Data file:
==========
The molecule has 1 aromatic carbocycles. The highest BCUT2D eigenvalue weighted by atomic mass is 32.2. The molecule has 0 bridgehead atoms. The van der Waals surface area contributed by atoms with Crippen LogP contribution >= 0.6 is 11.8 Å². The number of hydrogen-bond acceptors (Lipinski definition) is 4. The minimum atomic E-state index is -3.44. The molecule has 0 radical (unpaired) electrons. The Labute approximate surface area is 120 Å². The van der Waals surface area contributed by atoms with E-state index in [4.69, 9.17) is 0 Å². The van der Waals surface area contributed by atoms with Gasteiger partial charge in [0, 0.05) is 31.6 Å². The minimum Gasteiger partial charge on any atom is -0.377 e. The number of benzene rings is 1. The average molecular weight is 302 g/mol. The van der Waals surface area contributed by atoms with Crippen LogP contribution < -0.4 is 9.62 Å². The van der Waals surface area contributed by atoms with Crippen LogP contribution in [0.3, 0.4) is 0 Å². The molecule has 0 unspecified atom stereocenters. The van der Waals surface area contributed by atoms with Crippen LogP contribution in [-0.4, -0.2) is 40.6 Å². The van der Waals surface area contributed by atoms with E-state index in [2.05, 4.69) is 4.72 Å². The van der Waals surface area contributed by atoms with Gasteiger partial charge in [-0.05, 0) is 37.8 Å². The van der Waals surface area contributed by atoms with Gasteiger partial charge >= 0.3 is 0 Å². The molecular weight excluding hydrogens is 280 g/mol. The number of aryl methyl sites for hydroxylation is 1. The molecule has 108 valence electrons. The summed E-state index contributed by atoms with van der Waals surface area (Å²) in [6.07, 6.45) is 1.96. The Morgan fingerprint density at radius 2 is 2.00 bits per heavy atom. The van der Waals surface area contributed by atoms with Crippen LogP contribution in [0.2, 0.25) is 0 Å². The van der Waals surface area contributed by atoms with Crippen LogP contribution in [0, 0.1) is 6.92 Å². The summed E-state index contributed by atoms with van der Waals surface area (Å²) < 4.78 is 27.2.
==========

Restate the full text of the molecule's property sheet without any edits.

The molecule has 1 aromatic carbocycles. The highest BCUT2D eigenvalue weighted by atomic mass is 32.2. The molecule has 0 bridgehead atoms. The van der Waals surface area contributed by atoms with Crippen LogP contribution >= 0.6 is 11.8 Å². The number of hydrogen-bond acceptors (Lipinski definition) is 4. The minimum atomic E-state index is -3.44. The molecule has 0 radical (unpaired) electrons. The Labute approximate surface area is 120 Å². The van der Waals surface area contributed by atoms with E-state index in [4.69, 9.17) is 0 Å². The van der Waals surface area contributed by atoms with Gasteiger partial charge in [0, 0.05) is 31.6 Å². The minimum Gasteiger partial charge on any atom is -0.377 e. The number of benzene rings is 1. The average molecular weight is 302 g/mol. The van der Waals surface area contributed by atoms with Crippen LogP contribution < -0.4 is 9.62 Å². The van der Waals surface area contributed by atoms with Crippen LogP contribution in [0.3, 0.4) is 0 Å². The molecule has 0 unspecified atom stereocenters. The van der Waals surface area contributed by atoms with Crippen LogP contribution in [-0.4, -0.2) is 40.6 Å². The van der Waals surface area contributed by atoms with E-state index in [2.05, 4.69) is 4.72 Å². The van der Waals surface area contributed by atoms with Gasteiger partial charge in [-0.05, 0) is 37.8 Å². The van der Waals surface area contributed by atoms with Gasteiger partial charge >= 0.3 is 0 Å². The molecular weight excluding hydrogens is 280 g/mol. The number of aryl methyl sites for hydroxylation is 1. The molecule has 108 valence electrons. The summed E-state index contributed by atoms with van der Waals surface area (Å²) in [6.07, 6.45) is 1.96. The Morgan fingerprint density at radius 2 is 2.00 bits per heavy atom. The van der Waals surface area contributed by atoms with Crippen LogP contribution in [0.2, 0.25) is 0 Å². The van der Waals surface area contributed by atoms with Crippen LogP contribution in [0, 0.1) is 6.92 Å². The summed E-state index contributed by atoms with van der Waals surface area (Å²) < 4.78 is 27.2.